Not so long ago, Kevin came in from rummaging in an abandoned garage. A litter of wild kittens, along with the doting parents, had taken refuge in the back amidst all the junk that had been left behind by several different rounds of undesirables. He has me come out with him and shows me this kitten sitting out in the open and pointed at all the others scampering wildly about in a hurried and instinctual drive to reach safety. And the little ball of fur, sitting with his head straight up, looked at us and blinked. Then he meowed. I thought he would run when Kevin reached down to pick him up, but he cooperated.
I knew what was going on as soon as Kevin showed me the first kitten he had managed to corral. This was meant to silence me and my complaints about him always running around, leaving me locked up in that dungeon he liked to call home. I didn’t care if he thought I was naïve enough for it to work, but I wanted this fuzzball! It had been a while since I had a pet, so I agreed. He was a total “Gizmo” if I ever saw one. But Kevin opted for a different name.
Gizmo loved me from the beginning, but he was not so found of Kevin or his temper. He was a social kitten, loved attention, and filled his days (and mine) chasing toy mice, discovering that he liked to eat ants and spiders after he played with them, and curling up on my lap to watch TV, especially content with commercials. When he was little, he would sleep by my head. As he got bigger, and turned into a horse who still tried to act like he was a baby, he moved down by my feet and took over the end of the bed. Gizmo was a cheese and chicken fiend like no other, and whenever he heard the fridge open, he would come trotting out into the kitchen, push his way between my feet, and prop his front paws on the bottom of the fridge… and meow and the small snack drawer in the middle. Snack time?
As he got older, I learned he was very particular about his food and was not afraid to protest if he didn’t like what he had. The little drama queen used to fake like he was getting sick so I would feed him his hard and soft food mixed 50/50. He would get in between me and the cupboards, stand on his hind legs and place his front paws on the door, lean back against my legs and start hitting the back of his head against me and meowing wildly. He knew what cupboard was the loudest. Gizmo also knew when he was to gentle plucking me impatiently with his claws; if I had my robe on, he always seemed to be very careful not to stick me with his needle-like nails. If I had on pants, it was carte blanche for him to do as he pleased. He would circle like a shark and protest if I took too long.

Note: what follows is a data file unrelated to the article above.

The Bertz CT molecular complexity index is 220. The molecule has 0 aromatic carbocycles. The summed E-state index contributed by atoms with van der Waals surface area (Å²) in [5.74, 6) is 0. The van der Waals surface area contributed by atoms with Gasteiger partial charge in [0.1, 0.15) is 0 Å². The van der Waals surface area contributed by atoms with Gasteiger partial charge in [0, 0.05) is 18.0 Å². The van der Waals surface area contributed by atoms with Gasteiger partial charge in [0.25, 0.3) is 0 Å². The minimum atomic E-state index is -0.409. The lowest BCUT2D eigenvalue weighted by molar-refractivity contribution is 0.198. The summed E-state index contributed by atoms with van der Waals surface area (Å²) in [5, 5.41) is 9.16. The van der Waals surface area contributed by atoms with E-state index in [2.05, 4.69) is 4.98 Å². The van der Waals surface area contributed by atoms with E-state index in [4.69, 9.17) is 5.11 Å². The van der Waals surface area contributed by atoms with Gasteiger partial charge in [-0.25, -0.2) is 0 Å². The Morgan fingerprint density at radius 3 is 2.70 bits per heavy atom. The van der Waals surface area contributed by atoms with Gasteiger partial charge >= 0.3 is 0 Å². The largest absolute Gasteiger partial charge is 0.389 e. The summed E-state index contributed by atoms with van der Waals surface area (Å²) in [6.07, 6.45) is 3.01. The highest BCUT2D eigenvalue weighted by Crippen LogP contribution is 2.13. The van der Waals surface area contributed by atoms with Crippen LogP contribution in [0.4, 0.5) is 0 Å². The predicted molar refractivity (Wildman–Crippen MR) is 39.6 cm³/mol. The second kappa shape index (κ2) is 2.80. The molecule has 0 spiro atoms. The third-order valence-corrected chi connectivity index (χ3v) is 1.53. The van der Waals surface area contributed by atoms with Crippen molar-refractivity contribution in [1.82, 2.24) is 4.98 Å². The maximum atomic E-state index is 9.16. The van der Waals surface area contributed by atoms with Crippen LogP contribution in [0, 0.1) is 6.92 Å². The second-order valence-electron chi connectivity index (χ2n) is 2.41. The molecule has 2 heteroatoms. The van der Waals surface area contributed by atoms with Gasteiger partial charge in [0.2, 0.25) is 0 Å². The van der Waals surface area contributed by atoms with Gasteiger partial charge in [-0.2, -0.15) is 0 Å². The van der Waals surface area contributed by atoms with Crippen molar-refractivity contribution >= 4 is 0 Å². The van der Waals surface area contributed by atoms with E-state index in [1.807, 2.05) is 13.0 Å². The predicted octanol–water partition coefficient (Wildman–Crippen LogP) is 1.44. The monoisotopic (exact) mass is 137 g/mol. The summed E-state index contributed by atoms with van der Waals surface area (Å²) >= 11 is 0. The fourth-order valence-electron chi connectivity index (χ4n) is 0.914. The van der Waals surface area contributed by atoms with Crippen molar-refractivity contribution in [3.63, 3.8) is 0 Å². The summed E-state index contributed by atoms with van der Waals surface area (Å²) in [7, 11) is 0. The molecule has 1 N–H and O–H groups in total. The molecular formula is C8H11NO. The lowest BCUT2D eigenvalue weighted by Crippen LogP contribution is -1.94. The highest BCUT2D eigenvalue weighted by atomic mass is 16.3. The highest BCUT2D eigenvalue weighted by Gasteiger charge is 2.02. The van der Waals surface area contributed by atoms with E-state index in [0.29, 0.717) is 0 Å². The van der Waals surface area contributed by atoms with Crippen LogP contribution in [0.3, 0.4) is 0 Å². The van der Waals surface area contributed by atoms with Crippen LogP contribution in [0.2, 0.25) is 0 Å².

Eventually, as Kevin became more and more violent, he would get rough with the cat. I tried to get people to take him in, because I wanted to protect him, but no one wanted a pet. And I couldn’t bear to set him loose on his own outside. So I taught him how and where to hide. There were a few places I found for him that Kevin was too big to get into without too much effort; Gizmo was safe there, and whenever I could not immediately see him, I knew where to look. He was always curious about outdoors and would sneak out from time to time, but he always came back. Once he had been outside, Gizmo became obsessed with sunbathing. That cat could lay in the window for hours, meowing back and forth with the stray cats outside.
After I finally was allowed to go back to work, I noticed my previously cooperative and laid back Gizmo becoming irritable, stubborn, and at times, distant. He stopped playing so much, spent most of his days in hiding, according to Kevin, and he developed a sudden habit of having to come to the bedroom in the middle of the night to wake me every time he needed to use the litter box. This independent cat suddenly would not do the smallest of things on his own. We never had him fixed, but for the longest time, I never had a problem with him spraying or so much as having an accident on the floor, ever. Kevin began to call me at work complaining about him spraying the apartment one morning.
Something was going on between him and my cat. Gizmo would outright ignore when Kevin called him, and Kevin would be infuriated as a result that the cat would saunter over to me and plop down on my lap. Gizmo started to sneak out more and more, and he also began to protest at being closed up in a room for even the shortest times. I began to call home randomly during the day to check on Gizmo. Most of the time I was told he was hiding somewhere but I never really knew for sure.
On my days off, I began to watch Gizmo around the house. He would get in the window and stay there for hours on end eagerly watching everything outside. When the breeze picked up, he would tilt his head to the side and watch the leaves fluttering in the sunlight. The strange thing is, when Kevin was not around, I would catch myself doing the same thing. Always being trapped in that box for days on end was wearing thin, and I sit for hours and watch outside the window wishing that I was out there.. with the breeze waving through my hair and the sun on my face… free of the emptiness, fear, suffering, loneliness, hurt, dread, chaos.
I realized the other day just exactly how much time I spend outside the house now that I have escaped Kevin’s grasp. With that glorious, glittering orb bathing me in light… And it made me think back to Gizmo sun-bathing in the window, and I missed him again. I never knew what happened to him; supposedly he escaped one final time. If that is the case, I hope he enjoyed getting his freedom, but I worry about something else. We moved without me ever knowing where he got off to. I pray the former is not the case, and I hope if something happened to him, he went quickly.